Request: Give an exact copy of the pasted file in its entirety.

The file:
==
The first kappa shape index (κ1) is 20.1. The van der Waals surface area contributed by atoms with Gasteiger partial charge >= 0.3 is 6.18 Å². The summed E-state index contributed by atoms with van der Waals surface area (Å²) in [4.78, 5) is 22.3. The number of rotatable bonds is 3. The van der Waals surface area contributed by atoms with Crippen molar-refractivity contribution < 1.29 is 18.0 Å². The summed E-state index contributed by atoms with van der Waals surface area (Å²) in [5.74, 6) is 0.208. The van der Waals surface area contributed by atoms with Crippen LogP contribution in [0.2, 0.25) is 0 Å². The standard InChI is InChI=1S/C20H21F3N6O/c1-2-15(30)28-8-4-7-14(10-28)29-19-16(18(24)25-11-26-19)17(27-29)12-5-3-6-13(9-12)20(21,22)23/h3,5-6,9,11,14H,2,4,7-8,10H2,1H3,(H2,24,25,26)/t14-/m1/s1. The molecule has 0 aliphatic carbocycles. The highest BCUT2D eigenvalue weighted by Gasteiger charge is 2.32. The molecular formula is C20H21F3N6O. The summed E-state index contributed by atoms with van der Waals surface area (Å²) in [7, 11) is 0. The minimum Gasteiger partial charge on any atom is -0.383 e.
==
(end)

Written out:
The first kappa shape index (κ1) is 20.1. The van der Waals surface area contributed by atoms with Gasteiger partial charge >= 0.3 is 6.18 Å². The summed E-state index contributed by atoms with van der Waals surface area (Å²) in [4.78, 5) is 22.3. The number of rotatable bonds is 3. The van der Waals surface area contributed by atoms with Crippen molar-refractivity contribution < 1.29 is 18.0 Å². The summed E-state index contributed by atoms with van der Waals surface area (Å²) in [5.74, 6) is 0.208. The van der Waals surface area contributed by atoms with Crippen LogP contribution in [0.2, 0.25) is 0 Å². The standard InChI is InChI=1S/C20H21F3N6O/c1-2-15(30)28-8-4-7-14(10-28)29-19-16(18(24)25-11-26-19)17(27-29)12-5-3-6-13(9-12)20(21,22)23/h3,5-6,9,11,14H,2,4,7-8,10H2,1H3,(H2,24,25,26)/t14-/m1/s1. The molecule has 0 aliphatic carbocycles. The highest BCUT2D eigenvalue weighted by Gasteiger charge is 2.32. The molecular formula is C20H21F3N6O. The summed E-state index contributed by atoms with van der Waals surface area (Å²) in [7, 11) is 0. The minimum Gasteiger partial charge on any atom is -0.383 e.